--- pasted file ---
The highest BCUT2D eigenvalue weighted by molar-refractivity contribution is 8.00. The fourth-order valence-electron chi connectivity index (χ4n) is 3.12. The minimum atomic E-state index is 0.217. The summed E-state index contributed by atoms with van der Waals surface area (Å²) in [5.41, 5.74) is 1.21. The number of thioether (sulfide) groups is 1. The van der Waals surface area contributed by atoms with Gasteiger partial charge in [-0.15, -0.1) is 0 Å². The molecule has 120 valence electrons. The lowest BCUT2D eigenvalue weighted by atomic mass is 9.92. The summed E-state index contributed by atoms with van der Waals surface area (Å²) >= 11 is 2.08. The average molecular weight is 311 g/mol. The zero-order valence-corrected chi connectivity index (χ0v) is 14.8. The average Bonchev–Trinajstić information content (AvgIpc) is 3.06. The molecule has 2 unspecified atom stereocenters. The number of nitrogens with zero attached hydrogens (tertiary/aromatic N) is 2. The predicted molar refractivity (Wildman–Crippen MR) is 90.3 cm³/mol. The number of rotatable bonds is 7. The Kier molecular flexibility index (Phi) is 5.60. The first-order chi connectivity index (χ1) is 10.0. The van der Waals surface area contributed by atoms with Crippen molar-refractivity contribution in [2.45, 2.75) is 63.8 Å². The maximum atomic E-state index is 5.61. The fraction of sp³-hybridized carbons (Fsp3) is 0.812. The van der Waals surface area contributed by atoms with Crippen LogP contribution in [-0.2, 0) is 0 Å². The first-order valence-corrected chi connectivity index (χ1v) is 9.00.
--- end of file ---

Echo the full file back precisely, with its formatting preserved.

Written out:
The highest BCUT2D eigenvalue weighted by molar-refractivity contribution is 8.00. The fourth-order valence-electron chi connectivity index (χ4n) is 3.12. The minimum atomic E-state index is 0.217. The summed E-state index contributed by atoms with van der Waals surface area (Å²) in [5.41, 5.74) is 1.21. The number of thioether (sulfide) groups is 1. The van der Waals surface area contributed by atoms with Gasteiger partial charge in [-0.15, -0.1) is 0 Å². The molecule has 120 valence electrons. The lowest BCUT2D eigenvalue weighted by atomic mass is 9.92. The summed E-state index contributed by atoms with van der Waals surface area (Å²) >= 11 is 2.08. The average molecular weight is 311 g/mol. The zero-order valence-corrected chi connectivity index (χ0v) is 14.8. The average Bonchev–Trinajstić information content (AvgIpc) is 3.06. The molecule has 2 unspecified atom stereocenters. The number of nitrogens with zero attached hydrogens (tertiary/aromatic N) is 2. The predicted molar refractivity (Wildman–Crippen MR) is 90.3 cm³/mol. The number of rotatable bonds is 7. The Kier molecular flexibility index (Phi) is 5.60. The first-order chi connectivity index (χ1) is 10.0. The van der Waals surface area contributed by atoms with Crippen molar-refractivity contribution in [2.45, 2.75) is 63.8 Å². The maximum atomic E-state index is 5.61. The fraction of sp³-hybridized carbons (Fsp3) is 0.812. The van der Waals surface area contributed by atoms with Crippen LogP contribution in [-0.2, 0) is 0 Å². The first-order valence-corrected chi connectivity index (χ1v) is 9.00.